I'm back from a two-week canoe-fishing trip in northern Ontario, where the bugs and fish were biting and moose were around every bend of the river we paddled. Here's some news:

Duck hunters buy federal duck stamps. They have to, of course, to legally hunt.

But sales are down in recent years, possibly reflecting a decine in the duck population and a decline in the number of hunters.

Now a volunteer group of Duck Stamp supporters is encouraging hunters and others – including birders – who enjoy the wildlife benefits from the stamps sales to buy them. The group has developed a series of public service announcements and ads -- like the one shown above --  to promote the $15 stamps.

Sales were 1.44 million in 2006-07 – the most recent year figures are available. That's the lowest since 1993-94. They have been trending down since 2000-01, when 1.69 million stamps were sold.

Since 1934, the sales have generated more than $750 million, which has been used to help purchase or lease over 5.3 million acres of waterfowl habitat in the U.S. – lands now protected in the U.S. Fish&Wildlife Service's National Wildlife Refuge System. Federal officials point out that waterfowl are'nt the only wildlife to benefit from Duck Stamp dollars. Numerous other bird, mammal, fish, reptile, and amphibian species that rely on wetland habitats have prospered. The stamps allow free access to national wildlife refuges.

Birding big business

Speaking of birding: A report released today by the U.S. Fish and Wildlife Service shows one of every five Americans watches birds – and they contributed $36 billion to the U.S. economy in 2006, the most recent year for which economic data are available. The report - Birding in the United States: A Demographic and Economic Analysis -shows that total participation in birdwatching is strong at 48 million, and remaining at a steady 20 percent of the U.S. population since 1996.

And Minnesota remains a birding hotbed. The five top states with the greatest birding participation rates include Montana (40 percent), Maine (39 percent), Vermont (38 percent), Minnesota (33 percent) and Iowa (33 percent).

Invasive species crackdown

The DNR announced that its officers have issued about a dozen citations and several warnings in the Lake Mille Lacs area recently. Most citations were for transporting aquatic vegetation and failing to drain water. Mille Lacs, of course, is infested with both Eurasian watermilfoil and zebra mussels.

The officer's also distributed educational materials in a stepped-up effort to reduce the spread of invasive species that threaten native fish and wildlife, and water recreation.

"We hope these citations and warnings will raise awareness that this state looks at invasive species very seriously," Capt. John Hunt, DNR water resource enforcement manager, said in a statement. "Once a species like the zebra mussel gets into our waters, it's very unlikely we can eliminate it. That's why prevention is critical."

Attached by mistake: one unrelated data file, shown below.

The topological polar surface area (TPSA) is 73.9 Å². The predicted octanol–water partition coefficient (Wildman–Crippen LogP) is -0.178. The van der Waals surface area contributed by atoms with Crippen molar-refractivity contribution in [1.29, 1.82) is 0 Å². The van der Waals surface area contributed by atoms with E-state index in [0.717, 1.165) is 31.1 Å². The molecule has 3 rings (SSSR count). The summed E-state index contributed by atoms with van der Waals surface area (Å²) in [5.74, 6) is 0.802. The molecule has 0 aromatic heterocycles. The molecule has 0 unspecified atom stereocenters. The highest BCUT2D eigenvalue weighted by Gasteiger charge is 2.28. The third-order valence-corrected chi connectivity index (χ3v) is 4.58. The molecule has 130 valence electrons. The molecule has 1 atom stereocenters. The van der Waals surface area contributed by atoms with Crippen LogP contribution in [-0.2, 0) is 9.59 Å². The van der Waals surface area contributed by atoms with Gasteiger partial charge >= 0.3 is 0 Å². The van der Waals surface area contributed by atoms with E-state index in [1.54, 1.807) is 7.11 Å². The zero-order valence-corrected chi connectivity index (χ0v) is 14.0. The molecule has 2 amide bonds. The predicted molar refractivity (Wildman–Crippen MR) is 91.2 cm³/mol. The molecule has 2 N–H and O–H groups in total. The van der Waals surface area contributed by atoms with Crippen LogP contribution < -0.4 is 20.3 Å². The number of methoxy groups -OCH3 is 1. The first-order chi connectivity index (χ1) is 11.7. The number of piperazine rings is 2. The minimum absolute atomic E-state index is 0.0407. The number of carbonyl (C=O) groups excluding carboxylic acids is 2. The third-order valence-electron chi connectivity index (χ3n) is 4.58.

The DNR said increased enforcement effort will include a greater presence at public water accesses, where officers will look closely for violations. Officers will also give out informational cards, which explain laws on transporting infested water and aquatic invasive species, to all boaters.

I reported last week (in a story that appears elsewhere at this site) that critics say the actions by the state simply aren't enough to prevent the spread of zebra mussels and other invasive species in Minnesota's lakes.

Among the DNR's recommendations:

•Clean all aquatic plants, zebra mussels and other aquatic animals from boats, equipment and trailers before leaving the water access.

•Drain water from bilges, live wells, and bait containers before leaving the water access.

•Dry boats and equipment for five days, or spray with high pressure and hot water before transporting to another lake or river.

Hunt said in the news release that intercepting invasive-contaminated boats at landings is just a small part of the solution, because it will take the combined efforts of citizens, businesses, visitors, and other law enforcement agencies to contain the spread of these harmful species.

"Any success in controlling the spread of invasive species will rely heavily on boat owners taking responsibility for their boats," Hunt said. "It's important that they know what to look for and thoroughly clean their boats."

MORE ON MUSSELS

Meanwhile, a

fter finding zebra mussels recently in Lake Le Homme Dieu at Alexandria, the DNR has boosted enforcement efforts at some lakes in the northwest. This Thursday, Friday and Saturday, more conservation officers will be patrolling Otter Tail and West Battle lakes in Otter Tail County.

Officers will be telling boaters to drain bait buckets, bilges and live wells before leaving any water access, and remove weeds and mussels from boats and trailers.

Under Minnesota law, it is illegal to transport aquatic plants, zebra mussels, other prohibited species.and water from infested waters. Violators could face fines up to $500.

Next weekend, the intensive enforcement will target Lake Minnewaska in Pope County.





 

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State waterfowl hunters surveyed on hunting regs